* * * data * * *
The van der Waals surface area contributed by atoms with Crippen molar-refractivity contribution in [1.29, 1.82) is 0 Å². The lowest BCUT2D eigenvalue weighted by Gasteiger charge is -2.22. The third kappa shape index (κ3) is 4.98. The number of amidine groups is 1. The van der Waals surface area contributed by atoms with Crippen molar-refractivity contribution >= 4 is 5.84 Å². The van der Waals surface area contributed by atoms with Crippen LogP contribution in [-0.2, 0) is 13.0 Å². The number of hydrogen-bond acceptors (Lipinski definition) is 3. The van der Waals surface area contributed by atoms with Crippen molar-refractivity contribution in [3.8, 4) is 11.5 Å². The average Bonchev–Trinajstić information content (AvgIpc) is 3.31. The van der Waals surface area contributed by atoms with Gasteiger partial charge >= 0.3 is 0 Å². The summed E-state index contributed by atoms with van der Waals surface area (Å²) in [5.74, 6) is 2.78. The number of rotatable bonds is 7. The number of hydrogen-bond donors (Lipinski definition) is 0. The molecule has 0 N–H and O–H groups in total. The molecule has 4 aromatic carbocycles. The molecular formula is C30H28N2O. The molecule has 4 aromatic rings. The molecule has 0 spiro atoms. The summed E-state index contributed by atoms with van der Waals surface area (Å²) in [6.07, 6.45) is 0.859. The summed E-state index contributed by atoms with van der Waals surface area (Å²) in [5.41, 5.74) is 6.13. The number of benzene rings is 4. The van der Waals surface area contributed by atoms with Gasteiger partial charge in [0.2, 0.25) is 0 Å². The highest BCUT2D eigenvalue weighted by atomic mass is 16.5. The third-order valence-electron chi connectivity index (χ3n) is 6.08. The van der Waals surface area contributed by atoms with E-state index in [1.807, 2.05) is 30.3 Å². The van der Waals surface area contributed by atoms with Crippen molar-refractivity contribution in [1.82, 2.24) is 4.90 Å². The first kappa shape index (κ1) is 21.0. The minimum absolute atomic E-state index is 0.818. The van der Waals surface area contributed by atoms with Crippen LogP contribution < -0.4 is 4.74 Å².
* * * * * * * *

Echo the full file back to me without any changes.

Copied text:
The van der Waals surface area contributed by atoms with Crippen molar-refractivity contribution in [1.29, 1.82) is 0 Å². The lowest BCUT2D eigenvalue weighted by Gasteiger charge is -2.22. The third kappa shape index (κ3) is 4.98. The number of amidine groups is 1. The van der Waals surface area contributed by atoms with Crippen molar-refractivity contribution >= 4 is 5.84 Å². The van der Waals surface area contributed by atoms with Crippen LogP contribution in [-0.2, 0) is 13.0 Å². The number of hydrogen-bond acceptors (Lipinski definition) is 3. The van der Waals surface area contributed by atoms with Crippen molar-refractivity contribution in [3.8, 4) is 11.5 Å². The average Bonchev–Trinajstić information content (AvgIpc) is 3.31. The van der Waals surface area contributed by atoms with Gasteiger partial charge >= 0.3 is 0 Å². The summed E-state index contributed by atoms with van der Waals surface area (Å²) in [5.74, 6) is 2.78. The number of rotatable bonds is 7. The number of hydrogen-bond donors (Lipinski definition) is 0. The molecule has 0 N–H and O–H groups in total. The molecule has 4 aromatic carbocycles. The molecular formula is C30H28N2O. The molecule has 4 aromatic rings. The molecule has 0 spiro atoms. The summed E-state index contributed by atoms with van der Waals surface area (Å²) in [6.07, 6.45) is 0.859. The summed E-state index contributed by atoms with van der Waals surface area (Å²) in [5.41, 5.74) is 6.13. The number of benzene rings is 4. The van der Waals surface area contributed by atoms with Gasteiger partial charge in [0.2, 0.25) is 0 Å². The highest BCUT2D eigenvalue weighted by atomic mass is 16.5. The third-order valence-electron chi connectivity index (χ3n) is 6.08. The van der Waals surface area contributed by atoms with E-state index in [1.807, 2.05) is 30.3 Å². The van der Waals surface area contributed by atoms with Crippen molar-refractivity contribution in [1.82, 2.24) is 4.90 Å². The first kappa shape index (κ1) is 21.0. The minimum absolute atomic E-state index is 0.818. The van der Waals surface area contributed by atoms with Crippen LogP contribution < -0.4 is 4.74 Å².